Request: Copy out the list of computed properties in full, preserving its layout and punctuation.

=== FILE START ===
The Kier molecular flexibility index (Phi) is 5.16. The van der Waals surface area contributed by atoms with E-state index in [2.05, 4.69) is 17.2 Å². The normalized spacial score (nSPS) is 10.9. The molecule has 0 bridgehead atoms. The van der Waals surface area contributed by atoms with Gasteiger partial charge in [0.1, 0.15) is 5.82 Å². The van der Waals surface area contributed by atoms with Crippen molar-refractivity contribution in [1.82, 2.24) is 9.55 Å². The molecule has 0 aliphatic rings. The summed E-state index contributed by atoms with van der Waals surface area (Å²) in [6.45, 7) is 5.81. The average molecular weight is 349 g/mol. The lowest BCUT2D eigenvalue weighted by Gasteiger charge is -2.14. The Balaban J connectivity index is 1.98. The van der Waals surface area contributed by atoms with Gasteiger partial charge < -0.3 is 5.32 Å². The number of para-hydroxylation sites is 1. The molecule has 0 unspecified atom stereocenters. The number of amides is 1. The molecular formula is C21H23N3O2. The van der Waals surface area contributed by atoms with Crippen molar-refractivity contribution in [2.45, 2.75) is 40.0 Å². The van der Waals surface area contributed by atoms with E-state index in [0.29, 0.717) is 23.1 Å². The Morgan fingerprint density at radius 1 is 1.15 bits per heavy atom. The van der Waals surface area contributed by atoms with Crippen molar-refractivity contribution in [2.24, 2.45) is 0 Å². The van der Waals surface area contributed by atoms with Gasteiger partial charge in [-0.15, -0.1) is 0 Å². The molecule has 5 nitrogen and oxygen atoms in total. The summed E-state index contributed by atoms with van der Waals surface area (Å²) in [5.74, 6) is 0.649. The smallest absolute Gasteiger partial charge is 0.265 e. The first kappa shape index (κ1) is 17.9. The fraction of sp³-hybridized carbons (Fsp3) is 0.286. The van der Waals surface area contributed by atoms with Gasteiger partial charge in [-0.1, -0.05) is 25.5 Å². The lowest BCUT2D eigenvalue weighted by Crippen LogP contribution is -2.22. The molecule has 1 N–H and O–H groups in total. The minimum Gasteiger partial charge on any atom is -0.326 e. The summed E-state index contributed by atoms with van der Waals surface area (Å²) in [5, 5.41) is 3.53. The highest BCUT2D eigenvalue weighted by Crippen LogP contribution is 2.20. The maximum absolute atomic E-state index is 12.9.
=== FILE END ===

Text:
The Kier molecular flexibility index (Phi) is 5.16. The van der Waals surface area contributed by atoms with E-state index in [2.05, 4.69) is 17.2 Å². The normalized spacial score (nSPS) is 10.9. The molecule has 0 bridgehead atoms. The van der Waals surface area contributed by atoms with Gasteiger partial charge in [0.1, 0.15) is 5.82 Å². The van der Waals surface area contributed by atoms with Crippen molar-refractivity contribution in [1.82, 2.24) is 9.55 Å². The molecule has 0 aliphatic rings. The summed E-state index contributed by atoms with van der Waals surface area (Å²) in [6.45, 7) is 5.81. The average molecular weight is 349 g/mol. The lowest BCUT2D eigenvalue weighted by Gasteiger charge is -2.14. The Balaban J connectivity index is 1.98. The van der Waals surface area contributed by atoms with Gasteiger partial charge < -0.3 is 5.32 Å². The number of para-hydroxylation sites is 1. The molecule has 0 unspecified atom stereocenters. The number of amides is 1. The molecular formula is C21H23N3O2. The van der Waals surface area contributed by atoms with Crippen molar-refractivity contribution in [2.45, 2.75) is 40.0 Å². The van der Waals surface area contributed by atoms with E-state index in [0.29, 0.717) is 23.1 Å². The Morgan fingerprint density at radius 1 is 1.15 bits per heavy atom. The van der Waals surface area contributed by atoms with Crippen molar-refractivity contribution in [2.24, 2.45) is 0 Å². The van der Waals surface area contributed by atoms with Gasteiger partial charge in [-0.15, -0.1) is 0 Å². The molecule has 5 nitrogen and oxygen atoms in total. The summed E-state index contributed by atoms with van der Waals surface area (Å²) in [5.74, 6) is 0.649. The smallest absolute Gasteiger partial charge is 0.265 e. The first kappa shape index (κ1) is 17.9. The fraction of sp³-hybridized carbons (Fsp3) is 0.286. The van der Waals surface area contributed by atoms with Gasteiger partial charge in [-0.1, -0.05) is 25.5 Å². The lowest BCUT2D eigenvalue weighted by Crippen LogP contribution is -2.22. The molecule has 1 N–H and O–H groups in total. The minimum Gasteiger partial charge on any atom is -0.326 e. The summed E-state index contributed by atoms with van der Waals surface area (Å²) in [5, 5.41) is 3.53. The highest BCUT2D eigenvalue weighted by Crippen LogP contribution is 2.20. The maximum absolute atomic E-state index is 12.9.